Major US airlines warn that 5G could land some planes and wreak havoc

WASHINGTON, Jan. 17 (Reuters) – Leading executives of major U.S. passenger and cargo carriers have warned of a “catastrophic” aviation crisis within 36 hours on Monday, AT&T said. (TN) And Verizon (VZ.N) Ready to use the new 5G service.

Airlines have warned that the new C-Band 5G service, which is due to launch on Wednesday, will make a significant number of whiteboard flights unusable, “trapping tens of thousands of Americans overseas” and causing “confusion” for American flights.

“If our main destinations are not allowed to fly, the vast majority of the passenger and shipping public will essentially land,” wrote American Airlines CEOs. (AAL.O), Delta Airlines (From N), United Airlines, Southwest Airlines (LUV.N) Others in a letter originally reported by Reuters.

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The Federal Aviation Administration (FAA) has warned that potential interference could affect sensitive aircraft equipment such as altimeters and significantly affect low visibility operations.

“On a day like yesterday, more than 1,100 flights and 100,000 passengers had cancellations, diversions or delays.” Letter Warned.

Late on Monday, airlines were considering whether to start canceling some international flights arriving in the United States on Wednesday.

“Due to the proposed restrictions on selected airports, the transport sector is preparing for some service disruptions. We are confident that we will be able to work with factories and the government to finalize solutions that can safely mitigate as many schedule disasters as possible,” said Boeing, an airline manufacturer. (BA.N) Said on Monday.

The move is urgent, the airline said in a letter signed by UPS Airlines (UPSN), Alaska Air (ALK.N), Atlas Air (AAWW.O), JetBlue Airways and FedEx Express (FDX.N). “Frankly, the country’s trade is paralyzed.”

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The letter went to White House National Economic Council Director Brian Dees, Transport Secretary Pete Boutique, FAA Administrator Steve Dixon and Federal Communications Commission (FCC) Chair Jessica Rosenworse.

The group that organized the letter, Airlines for America, declined to comment. The FAA said, “As wireless companies use 5G, we will continue to ensure the safety of the traveling public. The FAA continues to work with the Department of Aviation and wireless companies to control flight delays and cancellations related to 5G.”

Other government agencies did not comment.

Intervention needed ‘

San Diego, USA, US On January 6, 2022, US telecommunications companies, airlines and the FAA continued to discuss the potential impact of 5G wireless services on aviation electronics in San Diego, California as the Southwest Airlines Flight landed at San Diego International Airport. Approaching. REUTERS / Mike Blake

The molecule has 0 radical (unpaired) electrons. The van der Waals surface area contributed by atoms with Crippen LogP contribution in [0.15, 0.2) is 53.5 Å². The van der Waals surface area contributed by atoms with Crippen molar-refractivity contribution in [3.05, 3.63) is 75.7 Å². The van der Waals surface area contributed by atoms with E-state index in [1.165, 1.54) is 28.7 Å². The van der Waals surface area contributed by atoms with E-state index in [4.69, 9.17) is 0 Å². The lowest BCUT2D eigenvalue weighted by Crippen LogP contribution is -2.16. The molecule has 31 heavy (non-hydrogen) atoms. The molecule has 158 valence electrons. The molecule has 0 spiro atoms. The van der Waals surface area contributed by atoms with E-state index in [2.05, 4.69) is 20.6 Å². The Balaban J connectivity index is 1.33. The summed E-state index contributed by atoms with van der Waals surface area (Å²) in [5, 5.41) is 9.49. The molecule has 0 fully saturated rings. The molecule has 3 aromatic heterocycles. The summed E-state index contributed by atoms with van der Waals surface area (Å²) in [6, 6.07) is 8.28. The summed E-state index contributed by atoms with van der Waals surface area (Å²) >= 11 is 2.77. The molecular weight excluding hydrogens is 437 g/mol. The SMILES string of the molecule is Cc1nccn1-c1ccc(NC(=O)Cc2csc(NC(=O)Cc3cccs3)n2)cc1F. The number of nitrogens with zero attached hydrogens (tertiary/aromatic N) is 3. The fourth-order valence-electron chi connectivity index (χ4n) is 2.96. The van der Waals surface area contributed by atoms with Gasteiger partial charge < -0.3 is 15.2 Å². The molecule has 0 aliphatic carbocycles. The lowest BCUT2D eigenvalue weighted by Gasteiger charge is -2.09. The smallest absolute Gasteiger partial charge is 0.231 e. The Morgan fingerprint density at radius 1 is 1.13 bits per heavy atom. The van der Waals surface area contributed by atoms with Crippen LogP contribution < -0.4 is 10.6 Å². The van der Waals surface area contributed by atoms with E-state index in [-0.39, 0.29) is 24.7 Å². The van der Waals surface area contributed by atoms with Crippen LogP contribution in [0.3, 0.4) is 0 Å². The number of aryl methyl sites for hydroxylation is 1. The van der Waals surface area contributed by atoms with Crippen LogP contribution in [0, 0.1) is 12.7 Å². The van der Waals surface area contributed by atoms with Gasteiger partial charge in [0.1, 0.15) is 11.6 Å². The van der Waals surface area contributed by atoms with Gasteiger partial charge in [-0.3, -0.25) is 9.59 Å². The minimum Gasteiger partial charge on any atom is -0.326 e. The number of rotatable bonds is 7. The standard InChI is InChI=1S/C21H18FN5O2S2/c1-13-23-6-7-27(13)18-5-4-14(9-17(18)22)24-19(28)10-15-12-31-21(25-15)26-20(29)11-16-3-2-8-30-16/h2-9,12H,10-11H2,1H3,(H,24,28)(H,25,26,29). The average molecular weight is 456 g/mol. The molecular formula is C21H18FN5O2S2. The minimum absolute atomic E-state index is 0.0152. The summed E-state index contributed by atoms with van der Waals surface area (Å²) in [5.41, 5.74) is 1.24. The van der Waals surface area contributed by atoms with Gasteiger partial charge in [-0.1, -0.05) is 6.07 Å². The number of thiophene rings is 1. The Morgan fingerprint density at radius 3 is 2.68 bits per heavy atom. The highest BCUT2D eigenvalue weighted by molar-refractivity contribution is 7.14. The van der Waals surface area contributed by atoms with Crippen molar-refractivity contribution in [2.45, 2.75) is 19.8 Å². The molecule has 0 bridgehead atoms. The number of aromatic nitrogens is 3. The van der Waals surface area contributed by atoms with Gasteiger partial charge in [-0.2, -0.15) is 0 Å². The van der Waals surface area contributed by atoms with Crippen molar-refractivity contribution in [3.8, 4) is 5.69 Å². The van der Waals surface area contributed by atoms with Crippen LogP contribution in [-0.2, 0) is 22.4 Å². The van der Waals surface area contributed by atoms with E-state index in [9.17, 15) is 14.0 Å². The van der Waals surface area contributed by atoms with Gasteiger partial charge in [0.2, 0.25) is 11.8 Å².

AT&T and Verizon, which won almost all of their C-band spectrum at auction last year for $ 80 billion. On the 3rd it was agreed to the buffer zones around 50 airports to reduce the risks of interruption and to minimize possible interruptions for six months. After a 30-day delay in service earlier, they agreed to temporarily remove the air traffic safety blockade and delay the deployment by two weeks until Wednesday.

Verizon and AT&T declined to comment Monday. They argue that C-band 5G has been used successfully in about 40 countries without interruption problems.

CEOs of major airlines and Boeing CEO Dave Calhoun made lengthy calls with Boutique and Dixon on Sunday to warn of a crisis, officials told Reuters.

Late on Monday, United Airlines individually warned that the issue could affect more than 15,000 of its flights, 1.25 million passengers and tons of cargo annually.

“Major cities such as Houston, Newark, Los Angeles, San Francisco and Chicago face significant restrictions on 787s, 777s, 737s and regional flights,” United said.

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At some major airports, airlines are asking for “approximately 2 miles (3.2 km) of airport runways to be 5G enabled in the country”.

“Immediate intervention is needed to avoid significant operational disruptions to airline passengers, shippers, supply chain and supply of essential medical supplies,” they said.

The airlines added that flight restrictions will not be limited to bad weather.

“Many of the modern security systems on board the aircraft are considered unusable, causing a much bigger problem than we know … Aircraft manufacturers have told us that there are large parts of the operating fleet that need to land indefinitely.”

“Some Boeing 777s or all Boeing 777s will not be able to land at some major US airports after the launch of 5G service, as well as some Boeing cargo planes, airline officials told Reuters.

Airlines have been urged to take action to ensure that “until the FAA determines the use of 5G except when there are towers very close to the airport runways, it can be safely implemented without catastrophic interruptions”.

The FAA said on Sunday it had approved a 45% rating by the U.S. Commercial Air Force to make low-visibility landings at many airports using the 5G C-band, and is expected to grant additional clearances before Wednesday. Airlines said Monday that several major airports were not included in the list.

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Report by David Shepherdson; Editing Baby Nomiyama, Bill Bergrod and Jerry Doyle

Our standards: Thomson Reuters Trust Principles.

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